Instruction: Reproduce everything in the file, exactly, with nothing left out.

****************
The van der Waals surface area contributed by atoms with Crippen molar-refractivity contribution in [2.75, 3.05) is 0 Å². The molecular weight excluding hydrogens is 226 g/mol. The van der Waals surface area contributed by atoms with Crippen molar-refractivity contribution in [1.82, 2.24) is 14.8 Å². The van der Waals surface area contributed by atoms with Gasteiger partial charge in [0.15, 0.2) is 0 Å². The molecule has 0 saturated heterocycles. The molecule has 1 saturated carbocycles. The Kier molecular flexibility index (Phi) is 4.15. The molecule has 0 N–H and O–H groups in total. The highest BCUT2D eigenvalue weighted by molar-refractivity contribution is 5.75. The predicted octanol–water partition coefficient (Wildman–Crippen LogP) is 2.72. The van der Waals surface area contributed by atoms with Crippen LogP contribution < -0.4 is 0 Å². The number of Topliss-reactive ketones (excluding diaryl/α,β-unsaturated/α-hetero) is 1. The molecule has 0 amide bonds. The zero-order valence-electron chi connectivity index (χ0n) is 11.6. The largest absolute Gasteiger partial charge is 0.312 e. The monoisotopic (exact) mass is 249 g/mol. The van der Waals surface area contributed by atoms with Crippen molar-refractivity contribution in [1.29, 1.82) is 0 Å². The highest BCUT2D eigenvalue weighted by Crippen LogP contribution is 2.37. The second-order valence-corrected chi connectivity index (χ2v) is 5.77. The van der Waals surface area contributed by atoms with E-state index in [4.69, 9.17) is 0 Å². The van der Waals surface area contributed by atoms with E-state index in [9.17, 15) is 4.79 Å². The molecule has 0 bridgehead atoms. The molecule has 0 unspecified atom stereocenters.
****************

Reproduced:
The van der Waals surface area contributed by atoms with Crippen molar-refractivity contribution in [2.75, 3.05) is 0 Å². The molecular weight excluding hydrogens is 226 g/mol. The van der Waals surface area contributed by atoms with Crippen molar-refractivity contribution in [1.82, 2.24) is 14.8 Å². The van der Waals surface area contributed by atoms with Gasteiger partial charge in [0.15, 0.2) is 0 Å². The molecule has 0 saturated heterocycles. The molecule has 1 saturated carbocycles. The Kier molecular flexibility index (Phi) is 4.15. The molecule has 0 N–H and O–H groups in total. The highest BCUT2D eigenvalue weighted by molar-refractivity contribution is 5.75. The predicted octanol–water partition coefficient (Wildman–Crippen LogP) is 2.72. The van der Waals surface area contributed by atoms with Crippen LogP contribution < -0.4 is 0 Å². The number of Topliss-reactive ketones (excluding diaryl/α,β-unsaturated/α-hetero) is 1. The molecule has 0 amide bonds. The zero-order valence-electron chi connectivity index (χ0n) is 11.6. The largest absolute Gasteiger partial charge is 0.312 e. The monoisotopic (exact) mass is 249 g/mol. The van der Waals surface area contributed by atoms with Crippen molar-refractivity contribution in [1.29, 1.82) is 0 Å². The highest BCUT2D eigenvalue weighted by Crippen LogP contribution is 2.37. The second-order valence-corrected chi connectivity index (χ2v) is 5.77. The van der Waals surface area contributed by atoms with E-state index in [4.69, 9.17) is 0 Å². The van der Waals surface area contributed by atoms with E-state index in [9.17, 15) is 4.79 Å². The molecule has 0 bridgehead atoms. The molecule has 0 unspecified atom stereocenters.